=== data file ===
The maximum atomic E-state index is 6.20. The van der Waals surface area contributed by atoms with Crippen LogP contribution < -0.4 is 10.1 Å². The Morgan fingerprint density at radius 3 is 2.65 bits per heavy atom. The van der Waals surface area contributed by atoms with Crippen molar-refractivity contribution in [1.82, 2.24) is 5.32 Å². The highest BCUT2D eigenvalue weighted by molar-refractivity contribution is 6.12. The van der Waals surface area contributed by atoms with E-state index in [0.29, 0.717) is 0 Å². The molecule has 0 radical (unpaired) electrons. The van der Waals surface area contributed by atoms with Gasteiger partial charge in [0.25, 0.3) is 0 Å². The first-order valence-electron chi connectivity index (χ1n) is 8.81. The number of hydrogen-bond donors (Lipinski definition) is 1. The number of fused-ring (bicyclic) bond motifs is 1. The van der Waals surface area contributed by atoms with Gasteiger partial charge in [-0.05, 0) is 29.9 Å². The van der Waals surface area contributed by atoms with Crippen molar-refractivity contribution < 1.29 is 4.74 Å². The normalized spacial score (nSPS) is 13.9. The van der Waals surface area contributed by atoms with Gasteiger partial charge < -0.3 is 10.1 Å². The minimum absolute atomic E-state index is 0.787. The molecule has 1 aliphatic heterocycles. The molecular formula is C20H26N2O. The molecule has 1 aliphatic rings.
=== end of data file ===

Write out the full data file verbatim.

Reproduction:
The maximum atomic E-state index is 6.20. The van der Waals surface area contributed by atoms with Crippen LogP contribution < -0.4 is 10.1 Å². The Morgan fingerprint density at radius 3 is 2.65 bits per heavy atom. The van der Waals surface area contributed by atoms with Crippen molar-refractivity contribution in [1.82, 2.24) is 5.32 Å². The highest BCUT2D eigenvalue weighted by molar-refractivity contribution is 6.12. The van der Waals surface area contributed by atoms with E-state index in [0.29, 0.717) is 0 Å². The molecule has 0 radical (unpaired) electrons. The van der Waals surface area contributed by atoms with Gasteiger partial charge in [0.25, 0.3) is 0 Å². The first-order valence-electron chi connectivity index (χ1n) is 8.81. The number of hydrogen-bond donors (Lipinski definition) is 1. The number of fused-ring (bicyclic) bond motifs is 1. The van der Waals surface area contributed by atoms with Gasteiger partial charge in [-0.05, 0) is 29.9 Å². The van der Waals surface area contributed by atoms with Crippen molar-refractivity contribution < 1.29 is 4.74 Å². The normalized spacial score (nSPS) is 13.9. The van der Waals surface area contributed by atoms with Gasteiger partial charge < -0.3 is 10.1 Å². The minimum absolute atomic E-state index is 0.787. The molecule has 1 aliphatic heterocycles. The molecular formula is C20H26N2O. The molecule has 1 aliphatic rings.